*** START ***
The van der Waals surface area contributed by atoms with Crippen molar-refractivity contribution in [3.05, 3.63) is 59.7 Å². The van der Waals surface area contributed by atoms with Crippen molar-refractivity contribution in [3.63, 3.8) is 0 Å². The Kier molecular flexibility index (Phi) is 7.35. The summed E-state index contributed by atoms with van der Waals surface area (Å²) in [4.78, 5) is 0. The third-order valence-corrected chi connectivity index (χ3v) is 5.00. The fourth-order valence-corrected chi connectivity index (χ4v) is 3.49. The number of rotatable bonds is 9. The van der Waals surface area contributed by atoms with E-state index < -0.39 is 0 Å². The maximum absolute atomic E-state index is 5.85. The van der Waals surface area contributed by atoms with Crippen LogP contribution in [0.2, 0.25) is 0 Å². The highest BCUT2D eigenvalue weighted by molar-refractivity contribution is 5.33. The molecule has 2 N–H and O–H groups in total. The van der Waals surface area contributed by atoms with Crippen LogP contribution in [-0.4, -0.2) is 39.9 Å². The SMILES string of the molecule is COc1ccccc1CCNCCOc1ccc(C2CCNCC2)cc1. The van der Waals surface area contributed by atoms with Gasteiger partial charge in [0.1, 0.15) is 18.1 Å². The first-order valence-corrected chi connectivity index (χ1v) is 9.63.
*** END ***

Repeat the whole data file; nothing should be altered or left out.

The van der Waals surface area contributed by atoms with Crippen molar-refractivity contribution in [3.05, 3.63) is 59.7 Å². The van der Waals surface area contributed by atoms with Crippen molar-refractivity contribution in [3.63, 3.8) is 0 Å². The Kier molecular flexibility index (Phi) is 7.35. The summed E-state index contributed by atoms with van der Waals surface area (Å²) in [4.78, 5) is 0. The third-order valence-corrected chi connectivity index (χ3v) is 5.00. The fourth-order valence-corrected chi connectivity index (χ4v) is 3.49. The number of rotatable bonds is 9. The van der Waals surface area contributed by atoms with E-state index < -0.39 is 0 Å². The maximum absolute atomic E-state index is 5.85. The van der Waals surface area contributed by atoms with Crippen LogP contribution in [0.2, 0.25) is 0 Å². The highest BCUT2D eigenvalue weighted by molar-refractivity contribution is 5.33. The molecule has 2 N–H and O–H groups in total. The van der Waals surface area contributed by atoms with Crippen LogP contribution in [-0.4, -0.2) is 39.9 Å². The SMILES string of the molecule is COc1ccccc1CCNCCOc1ccc(C2CCNCC2)cc1. The van der Waals surface area contributed by atoms with Gasteiger partial charge in [0.1, 0.15) is 18.1 Å². The first-order valence-corrected chi connectivity index (χ1v) is 9.63.